Column: Make sure your voice is heard

As Township explores options for neighbourhood development residents have a responsibility to make their priorities known

It doesn’t take more than a short drive around Murrayville to get a sense of the change that is taking place throughout the neighbourhood.

I got a call from an area resident late last week on an unrelated matter, but toward the end of our conversation she asked whether I’d taken a look at 49 Avenue west of 221 Street lately.

Construction of a townhouse complex between 49th and Fraser Highway was encroaching on the road, she said, taking away street parking and leaving only a narrow strip of pavement, which will have to carry more traffic once the new development is occupied.

With a four-storey apartment block also under construction at the end of the street, it’s a bit of a cluttered mess these days and so I acknowledged, I hadn’t noticed the difference.

I made a point of driving along the road later that day. To me, it seemed wide enough for two vehicles to pass with little diffiulty, though curb bulges had definitely cut into the number of available street parking spaces.

Her concerns about the impact of development on a community are valid, nonetheless. Generally speaking, people who live in neighbourhoods with single family dwellings on large lots, near forests or parks, have either been there for a very long time or have paid a premium to be surrounded by green space.

Brookswood/Fernridge residents have that in spades, and they don’t want their neighbourhood to become the next Willoughby. It’s a point they’ve made online, at community meetings and in letters to the editor.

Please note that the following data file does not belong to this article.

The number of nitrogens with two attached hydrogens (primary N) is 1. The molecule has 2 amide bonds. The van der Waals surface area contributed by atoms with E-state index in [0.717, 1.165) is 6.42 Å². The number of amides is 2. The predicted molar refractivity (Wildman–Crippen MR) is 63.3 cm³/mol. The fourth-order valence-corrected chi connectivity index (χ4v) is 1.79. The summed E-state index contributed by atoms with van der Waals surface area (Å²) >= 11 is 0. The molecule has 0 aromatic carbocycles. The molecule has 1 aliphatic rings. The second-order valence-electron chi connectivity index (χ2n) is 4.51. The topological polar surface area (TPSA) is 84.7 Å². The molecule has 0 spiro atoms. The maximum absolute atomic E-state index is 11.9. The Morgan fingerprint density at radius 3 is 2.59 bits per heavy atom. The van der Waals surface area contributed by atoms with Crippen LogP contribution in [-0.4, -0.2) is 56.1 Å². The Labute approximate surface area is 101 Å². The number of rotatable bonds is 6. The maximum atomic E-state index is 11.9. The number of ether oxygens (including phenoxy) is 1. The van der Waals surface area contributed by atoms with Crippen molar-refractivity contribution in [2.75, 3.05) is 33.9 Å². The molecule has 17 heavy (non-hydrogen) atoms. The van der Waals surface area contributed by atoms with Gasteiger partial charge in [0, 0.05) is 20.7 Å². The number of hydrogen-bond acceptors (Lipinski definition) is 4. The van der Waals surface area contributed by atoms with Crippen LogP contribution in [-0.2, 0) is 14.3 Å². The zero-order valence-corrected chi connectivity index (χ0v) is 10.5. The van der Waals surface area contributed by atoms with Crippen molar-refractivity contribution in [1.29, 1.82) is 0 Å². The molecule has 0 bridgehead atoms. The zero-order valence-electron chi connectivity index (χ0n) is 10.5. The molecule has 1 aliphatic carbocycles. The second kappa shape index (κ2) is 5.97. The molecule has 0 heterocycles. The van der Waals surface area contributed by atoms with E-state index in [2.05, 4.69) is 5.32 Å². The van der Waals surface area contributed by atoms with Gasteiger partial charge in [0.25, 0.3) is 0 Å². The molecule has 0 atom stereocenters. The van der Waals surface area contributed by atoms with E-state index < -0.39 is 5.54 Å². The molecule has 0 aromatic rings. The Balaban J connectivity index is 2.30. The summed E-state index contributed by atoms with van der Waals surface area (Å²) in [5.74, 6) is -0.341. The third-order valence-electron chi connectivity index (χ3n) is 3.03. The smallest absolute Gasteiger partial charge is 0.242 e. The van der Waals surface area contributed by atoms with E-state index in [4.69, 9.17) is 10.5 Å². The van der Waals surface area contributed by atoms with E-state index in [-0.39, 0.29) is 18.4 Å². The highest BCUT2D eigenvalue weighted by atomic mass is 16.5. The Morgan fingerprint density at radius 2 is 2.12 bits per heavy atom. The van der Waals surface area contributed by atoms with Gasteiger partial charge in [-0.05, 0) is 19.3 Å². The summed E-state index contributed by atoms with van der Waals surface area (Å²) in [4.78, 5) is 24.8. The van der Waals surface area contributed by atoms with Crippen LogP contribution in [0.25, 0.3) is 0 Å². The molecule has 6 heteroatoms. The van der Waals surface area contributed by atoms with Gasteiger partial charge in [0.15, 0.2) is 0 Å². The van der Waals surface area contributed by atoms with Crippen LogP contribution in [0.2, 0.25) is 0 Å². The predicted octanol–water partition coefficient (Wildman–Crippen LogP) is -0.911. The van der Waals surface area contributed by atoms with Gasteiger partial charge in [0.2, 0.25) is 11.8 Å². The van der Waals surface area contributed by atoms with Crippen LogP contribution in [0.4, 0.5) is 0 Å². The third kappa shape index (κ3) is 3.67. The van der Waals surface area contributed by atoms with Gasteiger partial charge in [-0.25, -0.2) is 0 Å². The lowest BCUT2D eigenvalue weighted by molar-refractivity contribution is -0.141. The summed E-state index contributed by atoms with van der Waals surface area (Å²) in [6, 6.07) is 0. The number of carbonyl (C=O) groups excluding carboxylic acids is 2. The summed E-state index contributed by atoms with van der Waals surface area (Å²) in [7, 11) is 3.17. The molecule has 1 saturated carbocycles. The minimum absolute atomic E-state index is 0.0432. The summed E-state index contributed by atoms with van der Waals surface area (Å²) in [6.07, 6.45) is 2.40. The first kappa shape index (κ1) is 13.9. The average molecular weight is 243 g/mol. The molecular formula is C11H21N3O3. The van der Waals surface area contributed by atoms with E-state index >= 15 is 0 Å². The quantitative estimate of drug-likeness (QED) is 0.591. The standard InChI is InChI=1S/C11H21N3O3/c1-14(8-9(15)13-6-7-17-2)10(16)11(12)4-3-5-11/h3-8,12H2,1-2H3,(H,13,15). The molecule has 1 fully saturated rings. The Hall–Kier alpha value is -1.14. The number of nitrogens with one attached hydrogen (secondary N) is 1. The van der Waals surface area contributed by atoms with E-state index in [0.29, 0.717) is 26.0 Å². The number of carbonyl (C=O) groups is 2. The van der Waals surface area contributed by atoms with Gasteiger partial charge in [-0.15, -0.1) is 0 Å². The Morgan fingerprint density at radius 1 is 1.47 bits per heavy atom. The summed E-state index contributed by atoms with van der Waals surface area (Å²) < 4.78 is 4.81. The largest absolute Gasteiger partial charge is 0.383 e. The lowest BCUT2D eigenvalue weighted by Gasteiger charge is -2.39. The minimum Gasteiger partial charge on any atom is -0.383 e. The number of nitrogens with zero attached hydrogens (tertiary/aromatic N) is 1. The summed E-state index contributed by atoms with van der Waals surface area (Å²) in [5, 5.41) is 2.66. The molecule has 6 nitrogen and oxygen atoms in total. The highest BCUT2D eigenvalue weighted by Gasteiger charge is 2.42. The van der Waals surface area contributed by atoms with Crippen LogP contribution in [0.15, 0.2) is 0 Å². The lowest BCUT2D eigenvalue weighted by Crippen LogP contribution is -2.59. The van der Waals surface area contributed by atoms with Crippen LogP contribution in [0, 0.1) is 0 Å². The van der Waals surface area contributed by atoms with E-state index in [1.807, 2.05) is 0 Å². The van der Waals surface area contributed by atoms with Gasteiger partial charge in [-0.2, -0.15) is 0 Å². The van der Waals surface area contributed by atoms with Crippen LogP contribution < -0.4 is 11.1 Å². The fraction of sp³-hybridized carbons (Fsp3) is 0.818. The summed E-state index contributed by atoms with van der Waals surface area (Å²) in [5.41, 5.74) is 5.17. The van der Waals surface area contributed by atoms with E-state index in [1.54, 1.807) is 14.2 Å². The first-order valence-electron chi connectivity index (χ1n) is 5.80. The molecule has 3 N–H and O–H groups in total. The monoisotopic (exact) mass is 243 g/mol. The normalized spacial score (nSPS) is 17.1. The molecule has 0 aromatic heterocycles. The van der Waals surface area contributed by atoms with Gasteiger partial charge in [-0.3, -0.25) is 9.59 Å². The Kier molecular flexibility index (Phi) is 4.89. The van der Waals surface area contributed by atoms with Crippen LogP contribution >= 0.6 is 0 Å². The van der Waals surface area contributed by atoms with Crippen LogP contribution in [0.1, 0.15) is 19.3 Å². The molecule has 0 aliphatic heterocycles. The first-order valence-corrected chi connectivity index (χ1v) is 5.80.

The result:  community consulation. What the end result  will be remains to be seen, but it’s fair to say it will be more than would have happened without pushback from residents.

Murrayville residents should be paying close attention. Together, the two ongoing construction projects have cost the community a very pretty demonstration garden on 221 Street, and led to an number of trees being felled along Fraser Highway for the construction of new townhomes.

More recently, there has been clearing on the south side of 44 Avenue to make way for more development.

So it seems a bit strange that a giant vacant lot has been left sitting empty on 48 Avenue, next to the former Township civic facility since it relocated to Willoughby several years ago.

Perhaps there is something in the works for that space. It seems like an obvious site for a condominium project.

Willoughby and (to an even greater degree) Clayton just across the Surrey border are examples of what can happen when development goes into overdrive, leading to narrow, busy roads, with nowhere to park and few places for  kids to play. Forget street hockey or a game of kick-the-can.

More people are coming to Langley every day and they will, of course, need someplace to live. The less physical space they take up, the better for the environment. Eventually, we’re told, transit will catch up, leading to fewer vehicles on the roads.

But there is still a balance to be struck, and a neighbourhood’s liveability must be given due consideration. That word means something different to everyone. So while developers  ensure council hears their position each time they come forward with a new project, residents must follow Brookswood’s example and make sure their voices are heard as well.

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